We are now on day 13 and have just passed the half way mark of our 4097 mile South Indian Ocean race from Cape Town to Albany, Western Australia.
Yesterday we were expecting a big weather front to hit us so we prepared the yacht for the storm that was forecast. This entailed making sure everything was tied down, 'baton down the hatches', and our sails for heavy weather were easy to access. Preparation and safety being imperative to ocean racing.
The storm never appeared until the night - the Barometer dropped by 4 points in one hour - alarm bells - a huge low was imminent causing anxiety amongst the crew.
As I write this note we are being hit by Mother Nature at its most impressive - constant force 10 winds with gusts between 70 to 120 miles per hour loudly whistling through the yachts rigging. The sea state is tremendously confused with waves over 10 metres in height topped by white horses being aggressively sprayed across one another.
Our 70-foot race yacht Old Pulteney seems very small and vulnerable in this harsh environment. Earlier in our night watch we changed our sail plan for heavy weather decreasing the amount of canvass to a fully reefed main sail together with a storm jib (head sail) which are forcing us eastwards surfing down the waves at around 10-15 knots. Waves are crushing over the deck.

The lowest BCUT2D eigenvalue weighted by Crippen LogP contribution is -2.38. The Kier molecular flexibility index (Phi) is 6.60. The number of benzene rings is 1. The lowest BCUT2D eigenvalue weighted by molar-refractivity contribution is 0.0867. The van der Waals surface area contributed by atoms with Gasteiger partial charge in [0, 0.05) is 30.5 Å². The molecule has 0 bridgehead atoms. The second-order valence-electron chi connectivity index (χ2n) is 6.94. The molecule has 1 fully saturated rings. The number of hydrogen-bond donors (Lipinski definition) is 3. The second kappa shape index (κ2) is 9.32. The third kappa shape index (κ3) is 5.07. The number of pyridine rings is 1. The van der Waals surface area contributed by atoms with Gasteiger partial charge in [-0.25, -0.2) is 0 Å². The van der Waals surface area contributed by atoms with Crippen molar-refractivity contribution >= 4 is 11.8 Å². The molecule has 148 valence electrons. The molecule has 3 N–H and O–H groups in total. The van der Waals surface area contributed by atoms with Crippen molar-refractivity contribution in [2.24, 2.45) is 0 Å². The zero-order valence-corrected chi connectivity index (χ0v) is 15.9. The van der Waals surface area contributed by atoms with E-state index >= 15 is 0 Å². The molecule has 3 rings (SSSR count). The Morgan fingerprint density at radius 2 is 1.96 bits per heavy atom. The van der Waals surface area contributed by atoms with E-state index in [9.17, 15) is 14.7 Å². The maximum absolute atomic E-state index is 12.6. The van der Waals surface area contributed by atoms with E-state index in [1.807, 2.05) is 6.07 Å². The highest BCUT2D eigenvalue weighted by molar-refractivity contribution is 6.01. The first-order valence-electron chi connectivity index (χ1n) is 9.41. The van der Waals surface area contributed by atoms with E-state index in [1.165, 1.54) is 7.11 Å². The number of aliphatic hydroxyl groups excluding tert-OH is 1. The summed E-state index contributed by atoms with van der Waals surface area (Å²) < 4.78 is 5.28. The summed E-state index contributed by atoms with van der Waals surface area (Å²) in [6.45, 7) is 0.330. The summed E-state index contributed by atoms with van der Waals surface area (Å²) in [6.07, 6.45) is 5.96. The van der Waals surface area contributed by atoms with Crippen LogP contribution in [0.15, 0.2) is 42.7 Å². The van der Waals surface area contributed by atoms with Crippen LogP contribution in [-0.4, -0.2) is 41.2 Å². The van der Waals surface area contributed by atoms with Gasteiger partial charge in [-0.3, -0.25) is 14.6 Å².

Keeping dry and warm is impossible - we are fully kitted up with heavyweight foulies, (waterproofs) and numerous base and mid layers - even with the latest clothing technology we get wet and cold - water gets everywhere out here with no place to dry off. Already today we have had three lifejackets inflate on crew being swept and crushed by huge waves indicating how wet we are getting - they are designed to inflate in overboard situations. In these conditions we use harnesses, (lifelines) attaching us to the deck to stop us going overboard.
Being below deck is no quieter place - I am writing this in the saloon in view of the two 'mothers', crew working in the galley, who are busy cooking our dinner juggling with pots on the swaying stove, a massive challenge being banged around on a constantly changing angle.
It is difficult to imagine a more inhospitable environment but it is one we are fast adapting to.
Back on deck for me.
P.S Uncle Simon wishes Jemima a very Happy Birthday.
CHARLES SLATER ON BOARD OLD PULTENEY